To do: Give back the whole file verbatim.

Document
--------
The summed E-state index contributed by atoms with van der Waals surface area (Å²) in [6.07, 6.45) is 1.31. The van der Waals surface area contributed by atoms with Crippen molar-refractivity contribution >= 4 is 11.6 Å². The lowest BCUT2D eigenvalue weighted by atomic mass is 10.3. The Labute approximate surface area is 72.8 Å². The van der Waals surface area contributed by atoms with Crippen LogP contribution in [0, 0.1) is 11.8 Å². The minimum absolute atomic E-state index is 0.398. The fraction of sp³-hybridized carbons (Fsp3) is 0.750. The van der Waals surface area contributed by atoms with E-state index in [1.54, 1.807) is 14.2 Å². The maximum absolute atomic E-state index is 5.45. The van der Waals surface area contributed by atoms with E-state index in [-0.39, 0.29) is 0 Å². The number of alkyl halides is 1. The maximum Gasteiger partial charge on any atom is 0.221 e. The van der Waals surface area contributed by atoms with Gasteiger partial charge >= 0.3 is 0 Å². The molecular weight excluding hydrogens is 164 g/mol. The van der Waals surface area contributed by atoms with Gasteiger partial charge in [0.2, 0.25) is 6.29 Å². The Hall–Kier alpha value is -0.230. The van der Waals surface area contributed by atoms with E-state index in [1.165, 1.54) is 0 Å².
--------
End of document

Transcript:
The summed E-state index contributed by atoms with van der Waals surface area (Å²) in [6.07, 6.45) is 1.31. The van der Waals surface area contributed by atoms with Crippen molar-refractivity contribution >= 4 is 11.6 Å². The lowest BCUT2D eigenvalue weighted by atomic mass is 10.3. The Labute approximate surface area is 72.8 Å². The van der Waals surface area contributed by atoms with Crippen LogP contribution in [0, 0.1) is 11.8 Å². The minimum absolute atomic E-state index is 0.398. The fraction of sp³-hybridized carbons (Fsp3) is 0.750. The van der Waals surface area contributed by atoms with E-state index in [1.54, 1.807) is 14.2 Å². The maximum absolute atomic E-state index is 5.45. The van der Waals surface area contributed by atoms with E-state index in [-0.39, 0.29) is 0 Å². The number of alkyl halides is 1. The maximum Gasteiger partial charge on any atom is 0.221 e. The van der Waals surface area contributed by atoms with Gasteiger partial charge >= 0.3 is 0 Å². The molecular weight excluding hydrogens is 164 g/mol. The van der Waals surface area contributed by atoms with Gasteiger partial charge in [0.2, 0.25) is 6.29 Å². The Hall–Kier alpha value is -0.230. The van der Waals surface area contributed by atoms with E-state index in [1.165, 1.54) is 0 Å².